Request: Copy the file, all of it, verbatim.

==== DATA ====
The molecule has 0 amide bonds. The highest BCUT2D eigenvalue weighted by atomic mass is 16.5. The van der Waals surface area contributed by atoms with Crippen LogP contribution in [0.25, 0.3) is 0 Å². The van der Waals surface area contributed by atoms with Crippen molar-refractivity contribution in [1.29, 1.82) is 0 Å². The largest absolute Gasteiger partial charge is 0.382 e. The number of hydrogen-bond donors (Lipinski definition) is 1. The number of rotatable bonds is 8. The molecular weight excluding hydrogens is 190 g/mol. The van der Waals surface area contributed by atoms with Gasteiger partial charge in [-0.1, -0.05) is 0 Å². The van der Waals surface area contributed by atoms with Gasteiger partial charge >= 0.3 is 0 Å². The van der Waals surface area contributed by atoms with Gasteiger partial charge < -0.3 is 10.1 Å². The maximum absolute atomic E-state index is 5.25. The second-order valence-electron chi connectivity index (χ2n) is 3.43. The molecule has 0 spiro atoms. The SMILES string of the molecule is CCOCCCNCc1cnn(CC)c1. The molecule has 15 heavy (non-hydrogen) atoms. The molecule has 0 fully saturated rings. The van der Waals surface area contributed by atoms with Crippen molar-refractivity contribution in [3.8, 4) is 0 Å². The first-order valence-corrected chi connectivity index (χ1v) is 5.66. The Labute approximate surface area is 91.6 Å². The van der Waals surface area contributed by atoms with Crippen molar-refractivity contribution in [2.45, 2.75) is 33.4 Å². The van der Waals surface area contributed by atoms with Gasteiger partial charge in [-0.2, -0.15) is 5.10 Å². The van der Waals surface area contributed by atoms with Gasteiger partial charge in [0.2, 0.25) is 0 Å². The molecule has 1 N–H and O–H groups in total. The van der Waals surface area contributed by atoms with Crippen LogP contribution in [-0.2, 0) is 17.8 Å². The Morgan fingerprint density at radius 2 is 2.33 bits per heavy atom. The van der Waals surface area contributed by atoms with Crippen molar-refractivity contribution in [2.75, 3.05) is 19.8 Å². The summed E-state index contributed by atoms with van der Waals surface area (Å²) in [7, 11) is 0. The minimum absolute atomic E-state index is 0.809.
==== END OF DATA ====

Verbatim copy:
The molecule has 0 amide bonds. The highest BCUT2D eigenvalue weighted by atomic mass is 16.5. The van der Waals surface area contributed by atoms with Crippen LogP contribution in [0.25, 0.3) is 0 Å². The van der Waals surface area contributed by atoms with Crippen molar-refractivity contribution in [1.29, 1.82) is 0 Å². The largest absolute Gasteiger partial charge is 0.382 e. The number of hydrogen-bond donors (Lipinski definition) is 1. The number of rotatable bonds is 8. The molecular weight excluding hydrogens is 190 g/mol. The van der Waals surface area contributed by atoms with Gasteiger partial charge in [-0.1, -0.05) is 0 Å². The van der Waals surface area contributed by atoms with Gasteiger partial charge >= 0.3 is 0 Å². The van der Waals surface area contributed by atoms with Gasteiger partial charge < -0.3 is 10.1 Å². The maximum absolute atomic E-state index is 5.25. The second-order valence-electron chi connectivity index (χ2n) is 3.43. The molecule has 0 spiro atoms. The SMILES string of the molecule is CCOCCCNCc1cnn(CC)c1. The molecule has 15 heavy (non-hydrogen) atoms. The molecule has 0 fully saturated rings. The van der Waals surface area contributed by atoms with Crippen molar-refractivity contribution in [3.8, 4) is 0 Å². The first-order valence-corrected chi connectivity index (χ1v) is 5.66. The Labute approximate surface area is 91.6 Å². The van der Waals surface area contributed by atoms with Crippen molar-refractivity contribution in [2.45, 2.75) is 33.4 Å². The van der Waals surface area contributed by atoms with Gasteiger partial charge in [-0.2, -0.15) is 5.10 Å². The van der Waals surface area contributed by atoms with Gasteiger partial charge in [0.2, 0.25) is 0 Å². The molecule has 1 N–H and O–H groups in total. The van der Waals surface area contributed by atoms with Crippen LogP contribution in [-0.2, 0) is 17.8 Å². The Morgan fingerprint density at radius 2 is 2.33 bits per heavy atom. The van der Waals surface area contributed by atoms with Crippen molar-refractivity contribution in [2.75, 3.05) is 19.8 Å². The summed E-state index contributed by atoms with van der Waals surface area (Å²) in [7, 11) is 0. The minimum absolute atomic E-state index is 0.809.